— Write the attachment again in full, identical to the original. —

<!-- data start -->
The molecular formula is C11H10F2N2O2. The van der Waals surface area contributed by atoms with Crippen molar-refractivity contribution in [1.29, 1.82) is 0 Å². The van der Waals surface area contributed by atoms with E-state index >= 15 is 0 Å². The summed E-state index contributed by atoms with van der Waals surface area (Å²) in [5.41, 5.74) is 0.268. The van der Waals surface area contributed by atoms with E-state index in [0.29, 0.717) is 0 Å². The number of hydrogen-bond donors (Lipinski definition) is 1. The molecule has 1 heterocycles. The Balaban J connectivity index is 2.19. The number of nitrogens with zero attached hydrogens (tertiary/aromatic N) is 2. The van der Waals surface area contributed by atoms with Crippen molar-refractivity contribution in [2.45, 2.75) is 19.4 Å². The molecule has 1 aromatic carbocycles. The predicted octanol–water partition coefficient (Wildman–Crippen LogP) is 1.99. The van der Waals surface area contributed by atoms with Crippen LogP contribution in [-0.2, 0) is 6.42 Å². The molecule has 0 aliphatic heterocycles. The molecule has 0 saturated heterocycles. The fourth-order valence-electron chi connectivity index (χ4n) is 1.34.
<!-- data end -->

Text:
The molecular formula is C11H10F2N2O2. The van der Waals surface area contributed by atoms with Crippen molar-refractivity contribution in [1.29, 1.82) is 0 Å². The van der Waals surface area contributed by atoms with E-state index >= 15 is 0 Å². The summed E-state index contributed by atoms with van der Waals surface area (Å²) in [5.41, 5.74) is 0.268. The van der Waals surface area contributed by atoms with E-state index in [0.29, 0.717) is 0 Å². The number of hydrogen-bond donors (Lipinski definition) is 1. The molecule has 1 heterocycles. The Balaban J connectivity index is 2.19. The number of nitrogens with zero attached hydrogens (tertiary/aromatic N) is 2. The van der Waals surface area contributed by atoms with Crippen molar-refractivity contribution in [2.45, 2.75) is 19.4 Å². The molecule has 1 aromatic carbocycles. The predicted octanol–water partition coefficient (Wildman–Crippen LogP) is 1.99. The van der Waals surface area contributed by atoms with Crippen LogP contribution in [-0.2, 0) is 6.42 Å². The molecule has 0 aliphatic heterocycles. The molecule has 0 saturated heterocycles. The fourth-order valence-electron chi connectivity index (χ4n) is 1.34.